Ura Yilan: The art and science of rain making among the Tiv of central Nigeria

  • Philips Adega Andrew


Rain is a natural phenomenon in which showers by means of natural causation down- pours water from the sky for the purpose of moisturing the earth, man, plants and animals for their sustenance. Without water, survival for man, plants and animals on earth will be a mirage. The fact that the Tiv are farmers who produce variety of crops implies that the Tivs necessarily need rain for their survival and for the crops and animals they rear. Thus, when the Tivs experience a dearth in rain, they employ the services of the yilan ura (rain maker) of the community for the purposes of ura yilan (rain making). The art and science of rain making among the Tiv is meant to avert catastrophe in the community for man, plants and animals. In making rain, the Tiv do not usurp or short change Aondo - the Supreme Being; but they do so conscious of the fact that Aondo has given them the arcane knowledge to tap into and control the natural resources of their environment for their benefit. Thus, the study is motivated by the factors responsible for ura yilan and the techniques employed by the Tiv to bring about rain and the derivable benefits there from. The study employed both the primary and secondary methods to collect data. Oral interviews were held with rain makers in selected parts of Tivland. In the secondary method, information was collected from books, journals, encyclopaedias, newspapers and magazines, etc. The study established that the Tiv, like other ethnic nationalities across the globe, make rain when circumstances demand. The Tiv therefore, make rain for different purposes including for productive, destructive/obstructive purposes as well as the detection of evil in the community. Ura yilan (rain making) among the Tiv was important in the sense that it procured bountiful harvest, regulated evil and cleansed Tiv society of defilement as well as bringing peace and happiness in the society. Expectedly, several taboos followed the making of rain among the Tiv; for instance, the genuine or yilan ura was prohibited from touching a corpse, never interacted with women observing their menstrual cycle and neither was he in the habit of collecting ingyato (consent fee) to cause the death of members of his community. In conclusion the study notes that although the art of rain making has drastically receded with the advent of western education and Christianity; where it becomes necessary for the Tiv to make rain, it should be for productive but not destructive ventures.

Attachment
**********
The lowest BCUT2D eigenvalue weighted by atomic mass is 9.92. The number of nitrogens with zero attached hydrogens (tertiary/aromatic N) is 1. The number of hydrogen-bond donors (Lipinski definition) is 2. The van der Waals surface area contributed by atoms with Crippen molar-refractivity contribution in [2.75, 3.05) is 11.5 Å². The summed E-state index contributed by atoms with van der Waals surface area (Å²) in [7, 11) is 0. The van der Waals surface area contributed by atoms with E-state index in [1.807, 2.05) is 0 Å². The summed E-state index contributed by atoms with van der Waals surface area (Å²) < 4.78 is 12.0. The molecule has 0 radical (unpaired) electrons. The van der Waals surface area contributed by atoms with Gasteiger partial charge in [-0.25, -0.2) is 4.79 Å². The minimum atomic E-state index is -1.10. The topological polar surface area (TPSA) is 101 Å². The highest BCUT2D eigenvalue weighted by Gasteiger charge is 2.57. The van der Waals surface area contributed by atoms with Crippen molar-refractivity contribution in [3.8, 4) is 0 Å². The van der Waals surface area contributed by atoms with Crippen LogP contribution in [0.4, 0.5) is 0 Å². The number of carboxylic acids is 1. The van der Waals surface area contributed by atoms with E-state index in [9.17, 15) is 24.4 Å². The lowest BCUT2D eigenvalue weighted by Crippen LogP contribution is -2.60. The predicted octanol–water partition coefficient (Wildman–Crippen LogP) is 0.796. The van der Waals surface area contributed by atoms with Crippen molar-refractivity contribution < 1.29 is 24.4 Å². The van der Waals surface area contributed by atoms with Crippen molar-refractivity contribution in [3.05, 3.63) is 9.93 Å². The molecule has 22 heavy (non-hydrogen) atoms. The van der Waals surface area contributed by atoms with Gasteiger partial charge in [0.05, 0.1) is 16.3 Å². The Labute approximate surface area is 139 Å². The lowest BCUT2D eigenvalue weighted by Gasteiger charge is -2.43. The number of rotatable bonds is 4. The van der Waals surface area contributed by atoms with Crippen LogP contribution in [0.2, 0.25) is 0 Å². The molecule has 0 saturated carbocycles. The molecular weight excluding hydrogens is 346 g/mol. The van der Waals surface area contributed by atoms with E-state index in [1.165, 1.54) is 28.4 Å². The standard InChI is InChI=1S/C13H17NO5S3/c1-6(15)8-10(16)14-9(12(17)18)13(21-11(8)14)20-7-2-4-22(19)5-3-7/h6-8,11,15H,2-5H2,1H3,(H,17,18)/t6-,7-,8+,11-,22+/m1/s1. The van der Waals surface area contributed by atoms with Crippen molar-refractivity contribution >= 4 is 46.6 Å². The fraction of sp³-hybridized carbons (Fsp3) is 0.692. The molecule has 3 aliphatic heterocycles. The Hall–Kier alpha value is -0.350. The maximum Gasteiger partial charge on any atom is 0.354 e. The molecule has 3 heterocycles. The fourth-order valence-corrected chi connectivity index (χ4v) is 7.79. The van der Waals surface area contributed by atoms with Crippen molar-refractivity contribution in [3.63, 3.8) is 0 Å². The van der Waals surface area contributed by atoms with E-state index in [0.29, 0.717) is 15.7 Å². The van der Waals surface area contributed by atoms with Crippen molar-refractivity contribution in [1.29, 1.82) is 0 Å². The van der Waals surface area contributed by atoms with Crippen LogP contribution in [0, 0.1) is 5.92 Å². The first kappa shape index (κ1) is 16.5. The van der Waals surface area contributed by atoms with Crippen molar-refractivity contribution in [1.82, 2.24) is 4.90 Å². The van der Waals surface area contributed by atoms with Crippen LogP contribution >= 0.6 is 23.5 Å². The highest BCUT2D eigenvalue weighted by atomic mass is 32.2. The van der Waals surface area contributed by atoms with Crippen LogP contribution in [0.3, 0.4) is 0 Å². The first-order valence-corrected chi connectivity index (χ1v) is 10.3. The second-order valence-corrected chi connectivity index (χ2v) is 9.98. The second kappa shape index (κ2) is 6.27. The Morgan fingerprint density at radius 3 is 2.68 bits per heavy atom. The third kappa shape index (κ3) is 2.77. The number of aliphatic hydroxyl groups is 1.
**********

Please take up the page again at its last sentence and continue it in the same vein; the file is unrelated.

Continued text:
Journal Identifiers

eISSN: 2227-5444
print ISSN: 2225-8612